brook Cherlth that was before
Jordan. Dr. Doney no doubt oft-:
en wishes he could find more
ravens, or friends able and will
ing to act the part.
Weary and dangerous wss the
path trod by the messengers who
carried the Macedonian call of
the West In the early thirties.
Weary was the way and - beset
with danger and hardship wss
the wilderness traversed by the
men who responded to that call
Jason Lee and his little party.
They carried across swollen
rivers, over high mountains.
through seemingly endlessly wide
desert places, the charter of the
school they were to found; the
then unwritten charter framed
in the dauntless spirit of their
strong hearts. Feb. 1, 1842, in
the first rude log cabin of the
old mission, they framed the
charter Into written words, gave
the school its name, and elected
the first board of trustees. This
was a part of the answer to the
Macedonian call. It was the part
Yesterday Statesman reporters
asked this question: "What is
yonr favorite magastna and
Bin. Albert C Smith, . home-
maker: "Good Housekeeping.
Most ever woman likes it.
D. J. Fonlln, bedding com
pany proprietor: "Collier's. Oh, It
gives a little bit of everything."
"Bill' Phillips, Valley Motor
Co.: "I s'pose It one said 'Bally
hoo" he wonld be quoted. Sport
page of Tha .Statesman, and
'Cart Comments in .particular.
"All of the finest things '
have today were discovered, fash
ioned or conceived by those who
kept constantly In slzht tha mot
to, I may be wrong. If science
or art be tha highest forms of
human activity, "it must be ad
mitted that these are occupations
in which no man can reach the
peaks merely, by bulldog de
termination. Heywood Broun.
: . ; synapsis
Ted Wynne leaves bis position la
the sted sn& at Bellport to week
bis tray through college. Ha loves
Barb Roth, daughter of wealth, and
reaCsjs he could never ask her to
marry a mill hand. At Old Do
amnion. Ted shows promise as s
football player. Tom Stone, star
player sad ens of Bellport s slits, is
antagonistic towards him. Wnea
Ted is forced to gjva ap football be
cause it conflicts with bis Job, Bar
ney Made, the coach, gsts him a
position that wffl not interfere. Ted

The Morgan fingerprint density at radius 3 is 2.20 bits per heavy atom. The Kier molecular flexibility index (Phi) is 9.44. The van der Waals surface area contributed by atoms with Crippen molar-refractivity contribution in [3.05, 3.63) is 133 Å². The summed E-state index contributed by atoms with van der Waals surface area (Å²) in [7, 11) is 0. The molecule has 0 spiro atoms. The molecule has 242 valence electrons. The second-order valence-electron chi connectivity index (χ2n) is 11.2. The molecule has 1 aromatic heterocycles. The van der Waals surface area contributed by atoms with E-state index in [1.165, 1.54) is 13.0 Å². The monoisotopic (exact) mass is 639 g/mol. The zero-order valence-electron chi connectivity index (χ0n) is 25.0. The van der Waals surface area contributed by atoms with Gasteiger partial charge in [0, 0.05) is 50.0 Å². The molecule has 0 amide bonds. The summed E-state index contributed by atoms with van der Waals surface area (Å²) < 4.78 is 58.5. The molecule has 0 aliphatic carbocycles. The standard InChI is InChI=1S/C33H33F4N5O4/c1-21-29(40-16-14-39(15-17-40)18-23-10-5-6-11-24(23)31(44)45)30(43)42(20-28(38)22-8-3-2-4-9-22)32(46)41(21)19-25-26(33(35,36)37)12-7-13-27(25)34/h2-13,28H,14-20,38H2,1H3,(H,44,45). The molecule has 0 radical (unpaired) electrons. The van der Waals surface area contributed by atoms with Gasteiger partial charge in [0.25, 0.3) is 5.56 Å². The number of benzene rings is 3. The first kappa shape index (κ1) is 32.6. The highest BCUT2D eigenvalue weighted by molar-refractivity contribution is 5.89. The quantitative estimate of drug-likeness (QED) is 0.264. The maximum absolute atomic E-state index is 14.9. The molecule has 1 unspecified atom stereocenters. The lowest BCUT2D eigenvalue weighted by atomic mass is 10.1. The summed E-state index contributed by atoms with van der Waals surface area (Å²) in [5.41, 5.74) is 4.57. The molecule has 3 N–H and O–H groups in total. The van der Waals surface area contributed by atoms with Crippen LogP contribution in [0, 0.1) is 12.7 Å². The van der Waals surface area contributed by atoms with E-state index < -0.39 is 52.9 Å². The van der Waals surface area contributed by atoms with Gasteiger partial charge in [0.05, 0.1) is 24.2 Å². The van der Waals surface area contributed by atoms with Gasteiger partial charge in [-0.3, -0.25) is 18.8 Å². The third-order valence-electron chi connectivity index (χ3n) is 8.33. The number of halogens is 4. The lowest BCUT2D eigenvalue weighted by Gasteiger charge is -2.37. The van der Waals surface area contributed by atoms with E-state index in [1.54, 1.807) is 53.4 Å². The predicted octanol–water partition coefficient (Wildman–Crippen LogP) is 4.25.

passes bis examinations with honors
and wins the .respect of ms class
mates. He goes home for a visit.
To inf mists Ted, Barb encowrages
Torn and attends the New Year's
Eve party with him. Ted goes with
Janet, Barb's friend, and during a
snack wedding, Janet kisses him
1 CHAPTER IV
Barney Mack laid most of his
groundwork for the football season
daring spring practice. He held
lectores at noon and supplemented
these by field work ia the late after
aooa. AH freshmen were eligible
for spring training because they
would be varsity men the next
Fall; after sis weeks of looking
them over Barney knew what he
had to work with and made his
plans daring the summer.
"Get everything yo ess," he
told Ted, "and if yon come through
yoall be second string quarterback
Second string uarterback for
Barney Mack was aa important
Job because Barney played a heavy
schedule aad started his shock
troops against most opponents;
which meant that Ted might be
called opoa to direct the New Do
minion offense for one quarter, at
least, against the regulars of Army,
Navy, Nebraska and other big
Ted studied; copied all the plays
n his notebook as Barney passed
them out; studied aot only bis own
assignment bat that of every man
- oa each play; ht went into Bar
ney's strategy; covered the rules
carefully; and when he wasn't cer
tain of a point, he talked it over
He had time enough for this
without interfering with his classes.
New Dominion had no fraternities;
athletics and student life were or
ganized oa the Ones of the ten
halls. There were no women stu
dents; tight discipline, particularly
for freshmen, provided little oppor
tunity for feminine diversion, either
with the town girls or with the
students of Weyrick. the school
across the NUes Road referred to
by sophisticated New Dominion
men as Jaundice.
Ted was working three hours
each evening in the law library and
did some secretarial work for Bar
ney Mack; these jobs gave him
plenty of time for football and
classes aad he was so busy on the
campas 'that ht was not cramped
by the restrictions.. . Other fresh
men were aot so happy.
irs the bunk. Stone said to a
. crowd oa the gymnasium grass one
' afternoon. "You'd think we were
S lot of kids."
'"This fa a real place and you
don't know it," Jimmy Pidgin ob
jected. "It's a frosh paradise if you
ask me aad yon should because I'm
aa authority oa schools as this is
"Perennial freshman, eh Fid gel"